Therefore my criticism falls squarely onto the heads of the Honourable MEC. Where is the political leadership in this Department? In fact, the most apt example of this was the fact that the MEC himself was not present during the Budget Vote meeting.

Hon. Speaker let me be clear. This Budget is definitely not pro-poor, and this is my greatest concern overall.

Take for instance that a population of over 440-thousand people who reside in the Siyanda and Pixley Ka Seme regions have NO access to subsidized public transport services. This is just over 44% of this provinces people, and the vast majority of them poor. Certainly they are totally left-out by this Budget.

This is shocking, and it effectively means those people find it more difficult and expensive to commute to work. For those who are unemployed, it means more will find it more difficult to go out a seek employment.

It’s our view that this Department is best characterised by the numbers of people it DOES NOT service, versus those it does.

Hon. Speaker on the issue of the relationship between the Departments spending and inflation the national governments poor monetary policy has seen inflation steadily increase to 5.9%.

Therefore the increasing inflation rate has been another tax on the poor people of the province, because it has cut spending.

On Service Delivery

It’s important that the department look at the following challenges, which the budget does not address;

1.   The fact that the Department has no Public-Private Partnerships in place. This lack of innovation from the MEC’s Department is concerning, and hurts the poor the most.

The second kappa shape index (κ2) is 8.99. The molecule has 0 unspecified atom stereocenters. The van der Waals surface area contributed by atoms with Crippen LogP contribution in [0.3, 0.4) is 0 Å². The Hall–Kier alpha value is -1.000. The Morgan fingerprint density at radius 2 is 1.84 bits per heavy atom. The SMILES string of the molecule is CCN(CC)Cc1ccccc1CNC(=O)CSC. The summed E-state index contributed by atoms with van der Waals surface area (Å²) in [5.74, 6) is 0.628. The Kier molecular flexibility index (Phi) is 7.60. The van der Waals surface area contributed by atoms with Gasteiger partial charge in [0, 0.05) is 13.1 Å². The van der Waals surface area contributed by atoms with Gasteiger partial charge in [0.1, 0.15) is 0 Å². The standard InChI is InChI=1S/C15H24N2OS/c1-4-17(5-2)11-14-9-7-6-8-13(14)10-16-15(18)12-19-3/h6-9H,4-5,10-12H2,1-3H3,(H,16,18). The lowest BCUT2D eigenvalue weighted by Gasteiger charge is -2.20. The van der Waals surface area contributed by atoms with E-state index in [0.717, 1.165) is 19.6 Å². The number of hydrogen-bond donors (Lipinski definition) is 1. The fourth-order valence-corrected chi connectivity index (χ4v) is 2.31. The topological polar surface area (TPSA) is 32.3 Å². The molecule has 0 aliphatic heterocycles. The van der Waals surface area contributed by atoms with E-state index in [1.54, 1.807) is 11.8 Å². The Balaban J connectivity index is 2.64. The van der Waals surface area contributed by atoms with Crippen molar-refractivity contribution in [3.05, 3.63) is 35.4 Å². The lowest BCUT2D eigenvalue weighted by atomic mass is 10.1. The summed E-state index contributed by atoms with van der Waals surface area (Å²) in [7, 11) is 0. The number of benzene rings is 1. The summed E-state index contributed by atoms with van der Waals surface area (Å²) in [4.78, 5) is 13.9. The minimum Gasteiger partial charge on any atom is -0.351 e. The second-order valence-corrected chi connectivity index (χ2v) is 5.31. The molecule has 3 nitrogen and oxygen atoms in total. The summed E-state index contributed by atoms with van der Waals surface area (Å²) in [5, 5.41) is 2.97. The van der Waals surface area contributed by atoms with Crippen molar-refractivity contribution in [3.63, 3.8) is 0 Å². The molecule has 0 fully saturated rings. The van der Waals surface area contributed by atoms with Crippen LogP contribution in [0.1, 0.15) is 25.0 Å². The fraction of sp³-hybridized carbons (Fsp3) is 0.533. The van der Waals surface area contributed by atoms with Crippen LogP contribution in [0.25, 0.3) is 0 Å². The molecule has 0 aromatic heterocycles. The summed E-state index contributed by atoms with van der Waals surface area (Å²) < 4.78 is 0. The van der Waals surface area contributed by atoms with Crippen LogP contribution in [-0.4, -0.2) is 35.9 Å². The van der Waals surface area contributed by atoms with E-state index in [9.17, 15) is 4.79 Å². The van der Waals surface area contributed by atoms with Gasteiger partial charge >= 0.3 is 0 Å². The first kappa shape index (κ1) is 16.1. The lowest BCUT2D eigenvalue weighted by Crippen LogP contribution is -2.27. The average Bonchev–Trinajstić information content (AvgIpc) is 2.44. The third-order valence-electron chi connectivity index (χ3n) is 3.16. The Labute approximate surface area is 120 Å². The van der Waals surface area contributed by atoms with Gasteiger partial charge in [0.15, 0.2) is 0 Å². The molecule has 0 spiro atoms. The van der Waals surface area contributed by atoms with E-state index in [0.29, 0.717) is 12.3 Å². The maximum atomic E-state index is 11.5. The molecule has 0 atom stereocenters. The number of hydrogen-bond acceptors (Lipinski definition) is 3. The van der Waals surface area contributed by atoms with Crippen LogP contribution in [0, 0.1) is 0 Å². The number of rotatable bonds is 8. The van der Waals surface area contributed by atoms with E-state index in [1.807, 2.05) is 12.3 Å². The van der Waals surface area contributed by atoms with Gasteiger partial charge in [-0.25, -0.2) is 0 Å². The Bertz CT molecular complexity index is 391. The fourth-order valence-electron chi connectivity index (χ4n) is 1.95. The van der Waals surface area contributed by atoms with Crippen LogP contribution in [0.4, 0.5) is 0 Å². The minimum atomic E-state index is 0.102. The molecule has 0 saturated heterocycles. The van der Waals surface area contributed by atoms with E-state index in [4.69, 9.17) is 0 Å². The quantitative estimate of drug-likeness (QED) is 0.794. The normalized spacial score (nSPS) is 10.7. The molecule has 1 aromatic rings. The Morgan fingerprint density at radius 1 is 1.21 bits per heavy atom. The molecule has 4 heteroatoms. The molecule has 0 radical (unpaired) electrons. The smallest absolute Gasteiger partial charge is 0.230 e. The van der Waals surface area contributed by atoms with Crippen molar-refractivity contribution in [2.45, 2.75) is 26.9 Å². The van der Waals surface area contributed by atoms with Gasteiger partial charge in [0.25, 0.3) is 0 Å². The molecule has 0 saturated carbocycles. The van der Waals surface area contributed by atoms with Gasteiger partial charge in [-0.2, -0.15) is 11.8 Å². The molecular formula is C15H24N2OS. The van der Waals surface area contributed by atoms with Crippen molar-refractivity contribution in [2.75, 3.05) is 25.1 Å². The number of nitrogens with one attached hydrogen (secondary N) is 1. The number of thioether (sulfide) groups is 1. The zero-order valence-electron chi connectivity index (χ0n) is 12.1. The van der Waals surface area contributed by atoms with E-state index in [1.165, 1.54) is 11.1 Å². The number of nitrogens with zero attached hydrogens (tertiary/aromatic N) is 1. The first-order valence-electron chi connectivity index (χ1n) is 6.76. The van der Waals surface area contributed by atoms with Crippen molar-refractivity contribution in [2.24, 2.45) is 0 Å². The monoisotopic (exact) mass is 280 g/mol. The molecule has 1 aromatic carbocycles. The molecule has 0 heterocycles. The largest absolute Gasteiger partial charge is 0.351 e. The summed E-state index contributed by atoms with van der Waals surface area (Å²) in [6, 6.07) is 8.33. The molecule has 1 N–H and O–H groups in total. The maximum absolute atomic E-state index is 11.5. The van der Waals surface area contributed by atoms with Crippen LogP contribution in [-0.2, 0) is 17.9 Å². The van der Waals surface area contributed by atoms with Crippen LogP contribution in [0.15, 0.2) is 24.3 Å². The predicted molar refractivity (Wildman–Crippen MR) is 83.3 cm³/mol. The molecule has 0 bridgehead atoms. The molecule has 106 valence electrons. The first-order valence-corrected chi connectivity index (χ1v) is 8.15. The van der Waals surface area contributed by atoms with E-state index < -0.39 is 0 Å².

2.   Under-performing Police Stations across the province. Residents from all areas are growing increasingly frustrated at the level of service. In fact, Modderrivier was a clear example of this.

It is especially worrying that Programme 2, which is Civilian Oversight, has been cut by 5.2%. Why would the MEC reduce such an important programme?

3.   The drop in funding for Monitoring and Evaluation, is concerning. The Department has failed to explain why no provision for monitoring how communities around police stations perceive their local SAPS station is done.

4.   How was it justifiable for the Department to slash 20.3% off the Community Police Relations Sub-programme. The ID believes the Department owe us and the people of this province an explanation for this!

5.   The “Transport Systems” sub-programme has received one of the smallest budget allocations. The poor funding is of a concern, as there is a need for developing an integrated transport plan across the province.

Take for example that the number of people who use bicycles to commute to-and-from work could easily be in the thousands, and YET not a single dedicated cycle route or lane exists in major cities.

6.   Lastly Speaker, people in bigger city’s such as Kimberley and Upington, are failed miserably at the lack of an efficient bus service, especially one which is part of an Integrated Rapid Transport System.

Our Alternative

Hon Speaker we believe that there are alternatives and better ways in which to allocate this budget. Indeed our suggestions are geared towards creating a Safe and Efficient Society. Let me share just three suggestions.

1.   A state subsidy via a single, multi-use ticket for all certified public transport users on IRT and BRT systems across the province.

2.   Improve funding for Monitoring & Evaluation programmes of police services, and provide residents with regular and up-to-date crime statistics.

3.   Establish many and innovative PPP’s which aim to improve service delivery and boost funding.

Hon Speaker in conclusion, it will be the Hon. MEC Mabilo’s actions which will speak louder than words.

Let us work towards ensuring that the Northern Cape with its vast transport network is regarded as the safest in the country.

Dankie, Ngi-ya-bonga!

Hon. Speaker this Budget Vote 3 is simply not going to adequately address the challenges of many poor residents across the province, and its targets are simply not ambitious and innovative enough, therefore we do not accept Budget Vote 3.